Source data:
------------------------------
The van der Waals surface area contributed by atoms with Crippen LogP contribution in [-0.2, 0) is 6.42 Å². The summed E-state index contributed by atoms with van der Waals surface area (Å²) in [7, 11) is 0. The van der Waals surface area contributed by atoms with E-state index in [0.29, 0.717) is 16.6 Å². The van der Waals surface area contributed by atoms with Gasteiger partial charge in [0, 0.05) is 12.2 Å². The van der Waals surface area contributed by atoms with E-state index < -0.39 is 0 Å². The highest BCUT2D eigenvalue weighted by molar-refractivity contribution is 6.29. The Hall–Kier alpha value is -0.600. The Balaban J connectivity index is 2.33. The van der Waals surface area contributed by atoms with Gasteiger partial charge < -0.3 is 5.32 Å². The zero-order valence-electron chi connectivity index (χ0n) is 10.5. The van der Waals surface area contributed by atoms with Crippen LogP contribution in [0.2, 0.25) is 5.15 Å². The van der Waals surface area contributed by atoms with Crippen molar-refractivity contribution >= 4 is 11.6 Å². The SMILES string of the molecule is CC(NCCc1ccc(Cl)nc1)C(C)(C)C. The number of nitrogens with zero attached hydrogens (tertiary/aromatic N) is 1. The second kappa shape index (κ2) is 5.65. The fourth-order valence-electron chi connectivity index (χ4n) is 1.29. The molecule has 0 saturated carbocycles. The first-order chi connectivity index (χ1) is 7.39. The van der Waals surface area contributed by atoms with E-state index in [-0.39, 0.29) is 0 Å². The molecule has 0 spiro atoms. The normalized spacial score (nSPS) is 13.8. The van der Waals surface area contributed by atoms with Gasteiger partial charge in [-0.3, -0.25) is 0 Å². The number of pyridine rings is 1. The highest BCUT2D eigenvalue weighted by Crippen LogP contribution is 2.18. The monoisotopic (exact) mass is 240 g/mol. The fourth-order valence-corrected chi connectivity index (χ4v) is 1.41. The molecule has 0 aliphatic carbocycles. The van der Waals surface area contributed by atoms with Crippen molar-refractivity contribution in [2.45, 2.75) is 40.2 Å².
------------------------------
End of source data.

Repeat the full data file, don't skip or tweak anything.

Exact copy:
The van der Waals surface area contributed by atoms with Crippen LogP contribution in [-0.2, 0) is 6.42 Å². The summed E-state index contributed by atoms with van der Waals surface area (Å²) in [7, 11) is 0. The van der Waals surface area contributed by atoms with E-state index in [0.29, 0.717) is 16.6 Å². The van der Waals surface area contributed by atoms with Gasteiger partial charge in [0, 0.05) is 12.2 Å². The van der Waals surface area contributed by atoms with E-state index < -0.39 is 0 Å². The highest BCUT2D eigenvalue weighted by molar-refractivity contribution is 6.29. The Hall–Kier alpha value is -0.600. The Balaban J connectivity index is 2.33. The van der Waals surface area contributed by atoms with Gasteiger partial charge < -0.3 is 5.32 Å². The zero-order valence-electron chi connectivity index (χ0n) is 10.5. The van der Waals surface area contributed by atoms with Crippen LogP contribution in [0.2, 0.25) is 5.15 Å². The van der Waals surface area contributed by atoms with Crippen molar-refractivity contribution >= 4 is 11.6 Å². The SMILES string of the molecule is CC(NCCc1ccc(Cl)nc1)C(C)(C)C. The number of nitrogens with zero attached hydrogens (tertiary/aromatic N) is 1. The second kappa shape index (κ2) is 5.65. The fourth-order valence-electron chi connectivity index (χ4n) is 1.29. The molecule has 0 saturated carbocycles. The first-order chi connectivity index (χ1) is 7.39. The van der Waals surface area contributed by atoms with E-state index in [-0.39, 0.29) is 0 Å². The molecule has 0 spiro atoms. The normalized spacial score (nSPS) is 13.8. The van der Waals surface area contributed by atoms with Gasteiger partial charge in [-0.3, -0.25) is 0 Å². The number of pyridine rings is 1. The highest BCUT2D eigenvalue weighted by Crippen LogP contribution is 2.18. The monoisotopic (exact) mass is 240 g/mol. The fourth-order valence-corrected chi connectivity index (χ4v) is 1.41. The molecule has 0 aliphatic carbocycles. The van der Waals surface area contributed by atoms with Crippen molar-refractivity contribution in [2.45, 2.75) is 40.2 Å².